He has taken his friends’ advice to take care of himself very seriously. He is making sure he eats, exercises, and gets away for a few hours. He is a professor and his college is an hour or so from Beth’s hospital, so he is teaching one of his more difficult classes, again, and allowing colleagues to teach the others. He said the return to the classroom was overwhelming in the show of compassion he has found in his friends and coworkers and even students. He’s the kind of guy that once you get to know him, you can’t help but like him, and now he is receiving back for all his good humor of the past.
      I get tears as I type this. I know it does not sound particularly good. It is the reality, though, for now.
      Thanks, again, for caring.

      1. Katharine,

        Thank you so much for keeping me updated. It was such a relief to know Beth’s husband is taking care of himself. He NEEDS to care for himself and get rest, nutrition, exercise, and anything that helps him along this difficult journey.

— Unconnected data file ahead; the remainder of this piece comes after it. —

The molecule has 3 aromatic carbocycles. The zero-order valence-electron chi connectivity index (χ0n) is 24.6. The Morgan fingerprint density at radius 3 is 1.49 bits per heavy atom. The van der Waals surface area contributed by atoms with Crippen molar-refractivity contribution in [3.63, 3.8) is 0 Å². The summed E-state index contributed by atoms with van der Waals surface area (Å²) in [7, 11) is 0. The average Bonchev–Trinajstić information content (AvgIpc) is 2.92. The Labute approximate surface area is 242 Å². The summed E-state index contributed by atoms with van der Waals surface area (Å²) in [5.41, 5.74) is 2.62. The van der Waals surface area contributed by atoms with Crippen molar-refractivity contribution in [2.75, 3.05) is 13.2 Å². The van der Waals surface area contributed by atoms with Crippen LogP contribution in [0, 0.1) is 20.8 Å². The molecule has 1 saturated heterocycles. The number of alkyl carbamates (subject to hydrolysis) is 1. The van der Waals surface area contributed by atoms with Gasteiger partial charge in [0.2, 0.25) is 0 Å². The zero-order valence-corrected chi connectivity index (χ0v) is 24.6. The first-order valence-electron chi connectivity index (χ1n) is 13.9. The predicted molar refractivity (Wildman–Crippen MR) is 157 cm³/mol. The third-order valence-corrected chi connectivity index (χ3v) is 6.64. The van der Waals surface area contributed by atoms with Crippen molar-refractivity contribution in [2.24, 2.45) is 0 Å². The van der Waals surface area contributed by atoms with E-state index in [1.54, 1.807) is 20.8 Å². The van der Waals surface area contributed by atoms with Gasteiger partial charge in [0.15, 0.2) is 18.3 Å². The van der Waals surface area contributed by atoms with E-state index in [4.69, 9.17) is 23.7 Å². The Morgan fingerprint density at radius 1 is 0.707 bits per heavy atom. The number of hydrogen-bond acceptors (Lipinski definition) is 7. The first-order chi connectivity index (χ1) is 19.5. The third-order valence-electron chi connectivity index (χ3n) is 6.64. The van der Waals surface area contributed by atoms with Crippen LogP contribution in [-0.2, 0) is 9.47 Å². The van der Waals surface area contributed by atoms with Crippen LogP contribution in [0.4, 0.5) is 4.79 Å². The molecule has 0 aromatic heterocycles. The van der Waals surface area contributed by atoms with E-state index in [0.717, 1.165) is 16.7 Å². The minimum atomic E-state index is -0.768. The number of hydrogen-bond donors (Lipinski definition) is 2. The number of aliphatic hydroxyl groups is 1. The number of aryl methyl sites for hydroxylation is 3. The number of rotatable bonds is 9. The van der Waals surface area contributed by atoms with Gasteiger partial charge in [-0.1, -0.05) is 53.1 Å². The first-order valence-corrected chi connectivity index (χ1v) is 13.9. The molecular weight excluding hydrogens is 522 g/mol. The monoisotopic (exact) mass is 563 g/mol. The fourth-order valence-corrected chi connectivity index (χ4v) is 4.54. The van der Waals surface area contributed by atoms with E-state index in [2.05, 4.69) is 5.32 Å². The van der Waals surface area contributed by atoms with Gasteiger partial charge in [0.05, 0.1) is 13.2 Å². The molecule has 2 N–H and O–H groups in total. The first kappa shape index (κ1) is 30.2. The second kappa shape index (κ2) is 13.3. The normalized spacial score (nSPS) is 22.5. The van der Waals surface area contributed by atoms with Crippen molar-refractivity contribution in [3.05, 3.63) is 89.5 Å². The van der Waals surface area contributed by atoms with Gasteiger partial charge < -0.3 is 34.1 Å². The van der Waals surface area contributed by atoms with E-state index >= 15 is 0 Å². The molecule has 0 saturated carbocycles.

It’s not necessarily a deciding factor of how Beth’s outcome will be as any type of severe brain injury starts with such mild changes as you already know dealing with others through these types of challenging situations. If Beth responds slowly with anesthesia it can be even longer just because the brain is so sensitive after injury and of course as we age our brains become more sensitive.

        Once they get her started with rehabilitation she will begin progressing if there aren’t too many setbacks. Some places start rehabilitation even when they are still on ventilators. I hope he gets her in a Rehabilitation Center that specializes in Brain Injury and not a “nursing home”.

        How are you holding up through all this? It’s so difficult when you want to be there, when you want to do so much … and yet time and prayer is what it takes. Please take care of yourself. Take care and stay safe, Edie